There has been considerable consultation on these provisions. On the previous name and correspondence provisions, the Electoral Commission, while content overall, said that there was some uncertainty about the likely impact on electors and the electoral administration process and that the Cabinet Office should therefore consider how best to assess the impact of the change. The Cabinet Office has responded that it will, together with the commission, continue to monitor completeness and accuracy of the register. It has also given assurances to the commission that the online registration website will be amended to ensure consistency with amendments to the paper application form, and that there is no change to the requirement that, when individuals apply to register by telephone or in person, the ERO must record the required information in writing and submit the completed form for verification. The Cabinet Office also confirmed that it intended to make the regulations in December 2015, subject to parliamentary approval, and would continue to consult with the commission over form design.
The Information Commissioner’s Office—the ICO—while welcoming the intended explanation to applicants that provision of previous name information was not mandatory, suggested including further clarification that, when previous name information was not supplied, additional personal information might be required to verify an application. This suggestion has been adopted in the draft regulations. The Association of Electoral Administrators and other electoral administrator organisations consulted responded that making provision of the most recent previous name voluntary would probably have a negative impact, since people may not provide the information, and applicants should be asked to give all previous names. The Society of Local Authority Chief Executives considered that it would lead to more time spent resolving queries. The Government have carefully considered these issues but have decided not to change their policy on previous names. The extra words of clarification suggested by the ICO will give a stronger message about the consequences of not providing previous name information.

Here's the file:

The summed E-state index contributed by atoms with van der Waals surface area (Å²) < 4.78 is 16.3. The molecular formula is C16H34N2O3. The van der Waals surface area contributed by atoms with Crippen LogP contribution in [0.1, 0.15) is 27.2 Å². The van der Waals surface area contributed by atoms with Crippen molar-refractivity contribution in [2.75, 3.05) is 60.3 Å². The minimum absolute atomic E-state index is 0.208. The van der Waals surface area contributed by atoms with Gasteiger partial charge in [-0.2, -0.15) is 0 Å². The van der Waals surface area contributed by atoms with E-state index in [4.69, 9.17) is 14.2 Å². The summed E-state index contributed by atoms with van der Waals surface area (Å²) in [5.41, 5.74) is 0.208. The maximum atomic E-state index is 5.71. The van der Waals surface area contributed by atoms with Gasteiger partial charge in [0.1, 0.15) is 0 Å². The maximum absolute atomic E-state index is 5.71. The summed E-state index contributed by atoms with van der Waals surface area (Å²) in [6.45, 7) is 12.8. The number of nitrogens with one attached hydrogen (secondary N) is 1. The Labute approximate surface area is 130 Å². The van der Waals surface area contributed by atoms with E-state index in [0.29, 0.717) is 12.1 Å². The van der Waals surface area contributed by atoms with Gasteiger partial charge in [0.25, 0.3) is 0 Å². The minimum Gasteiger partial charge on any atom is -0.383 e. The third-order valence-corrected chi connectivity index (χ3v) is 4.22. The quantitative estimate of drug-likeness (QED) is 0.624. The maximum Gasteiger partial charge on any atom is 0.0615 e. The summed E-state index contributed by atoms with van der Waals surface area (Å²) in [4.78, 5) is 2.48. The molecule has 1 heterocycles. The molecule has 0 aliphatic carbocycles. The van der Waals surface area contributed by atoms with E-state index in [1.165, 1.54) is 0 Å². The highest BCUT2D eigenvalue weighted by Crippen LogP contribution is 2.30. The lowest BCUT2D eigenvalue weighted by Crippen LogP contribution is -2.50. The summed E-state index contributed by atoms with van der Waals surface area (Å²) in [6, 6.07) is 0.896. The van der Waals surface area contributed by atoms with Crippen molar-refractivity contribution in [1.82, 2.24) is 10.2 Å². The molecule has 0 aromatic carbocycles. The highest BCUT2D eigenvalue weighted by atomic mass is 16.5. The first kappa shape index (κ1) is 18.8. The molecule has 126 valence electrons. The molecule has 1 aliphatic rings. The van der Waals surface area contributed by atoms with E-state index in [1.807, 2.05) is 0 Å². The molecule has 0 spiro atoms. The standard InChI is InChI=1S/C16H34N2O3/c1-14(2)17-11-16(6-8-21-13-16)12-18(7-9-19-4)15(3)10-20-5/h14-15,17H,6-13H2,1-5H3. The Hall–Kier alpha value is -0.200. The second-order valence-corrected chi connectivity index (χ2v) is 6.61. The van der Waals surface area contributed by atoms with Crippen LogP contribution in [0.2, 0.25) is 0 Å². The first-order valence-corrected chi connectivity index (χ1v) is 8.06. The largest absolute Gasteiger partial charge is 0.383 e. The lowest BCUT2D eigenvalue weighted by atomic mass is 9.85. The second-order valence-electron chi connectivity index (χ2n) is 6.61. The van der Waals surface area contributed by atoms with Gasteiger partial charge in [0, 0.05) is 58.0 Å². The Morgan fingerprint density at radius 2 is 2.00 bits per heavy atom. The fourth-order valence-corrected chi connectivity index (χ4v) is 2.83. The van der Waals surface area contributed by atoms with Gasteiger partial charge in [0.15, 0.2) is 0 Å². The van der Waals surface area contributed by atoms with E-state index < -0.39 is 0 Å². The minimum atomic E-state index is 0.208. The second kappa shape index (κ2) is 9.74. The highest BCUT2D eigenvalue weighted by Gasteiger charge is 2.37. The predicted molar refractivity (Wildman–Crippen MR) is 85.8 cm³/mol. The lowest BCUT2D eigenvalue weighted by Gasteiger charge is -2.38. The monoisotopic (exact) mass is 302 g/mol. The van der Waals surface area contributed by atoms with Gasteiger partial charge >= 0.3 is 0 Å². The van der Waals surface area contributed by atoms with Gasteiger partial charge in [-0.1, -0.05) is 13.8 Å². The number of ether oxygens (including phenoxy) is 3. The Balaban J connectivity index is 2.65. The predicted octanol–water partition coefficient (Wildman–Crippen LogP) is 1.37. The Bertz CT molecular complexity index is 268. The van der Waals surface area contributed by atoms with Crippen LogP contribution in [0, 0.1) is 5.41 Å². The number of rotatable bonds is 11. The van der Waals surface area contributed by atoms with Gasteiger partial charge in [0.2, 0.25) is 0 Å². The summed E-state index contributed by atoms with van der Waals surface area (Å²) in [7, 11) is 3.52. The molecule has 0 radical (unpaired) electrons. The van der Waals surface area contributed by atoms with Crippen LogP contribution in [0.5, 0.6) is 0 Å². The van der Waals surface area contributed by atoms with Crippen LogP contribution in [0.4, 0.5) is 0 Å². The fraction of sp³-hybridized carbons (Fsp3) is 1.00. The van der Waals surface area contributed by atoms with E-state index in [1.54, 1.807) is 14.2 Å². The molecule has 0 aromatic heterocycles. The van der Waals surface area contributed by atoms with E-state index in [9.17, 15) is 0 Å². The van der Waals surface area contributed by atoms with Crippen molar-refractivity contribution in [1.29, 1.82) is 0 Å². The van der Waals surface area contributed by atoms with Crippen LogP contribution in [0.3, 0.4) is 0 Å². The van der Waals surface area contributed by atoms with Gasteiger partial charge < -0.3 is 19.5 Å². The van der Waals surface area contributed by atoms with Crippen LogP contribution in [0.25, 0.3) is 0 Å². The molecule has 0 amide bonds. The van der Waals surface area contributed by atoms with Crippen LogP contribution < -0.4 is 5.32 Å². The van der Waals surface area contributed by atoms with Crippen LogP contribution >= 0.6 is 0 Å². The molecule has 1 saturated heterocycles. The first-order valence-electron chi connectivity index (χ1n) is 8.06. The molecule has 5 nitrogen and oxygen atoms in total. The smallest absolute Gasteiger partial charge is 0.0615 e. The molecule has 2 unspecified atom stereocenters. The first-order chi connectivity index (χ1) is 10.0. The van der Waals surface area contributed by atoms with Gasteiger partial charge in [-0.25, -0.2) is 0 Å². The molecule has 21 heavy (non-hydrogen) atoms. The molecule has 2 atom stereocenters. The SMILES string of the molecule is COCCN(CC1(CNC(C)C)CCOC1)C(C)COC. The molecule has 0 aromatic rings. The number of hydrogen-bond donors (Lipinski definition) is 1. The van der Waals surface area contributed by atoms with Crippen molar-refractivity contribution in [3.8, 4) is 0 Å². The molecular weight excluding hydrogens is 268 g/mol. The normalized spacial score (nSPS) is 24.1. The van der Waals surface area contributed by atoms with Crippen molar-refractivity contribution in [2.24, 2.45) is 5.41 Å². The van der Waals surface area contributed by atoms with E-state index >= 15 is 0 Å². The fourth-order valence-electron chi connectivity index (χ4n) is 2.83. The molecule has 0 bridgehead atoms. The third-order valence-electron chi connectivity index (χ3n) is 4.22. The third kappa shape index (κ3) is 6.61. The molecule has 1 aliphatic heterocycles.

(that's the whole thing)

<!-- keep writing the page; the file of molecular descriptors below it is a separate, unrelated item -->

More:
On the jury age provisions, the Electoral Commission was content with the proposed timetable for the instrument. The commission pointed out that, if the referendum on the United Kingdom’s membership of the European Union were held in autumn 2016, it could have an impact on the timing of the publication of the register after the 2016 canvass and the consequent availability of information about jurors. The Government responded that, in the event of the timing of such a referendum impacting on the 2016 canvass, this would be considered alongside any other pertinent issues relevant to the conduct of the 2016 canvass. The commission will also make reference to inspection of marriage records in its guidance for EROs.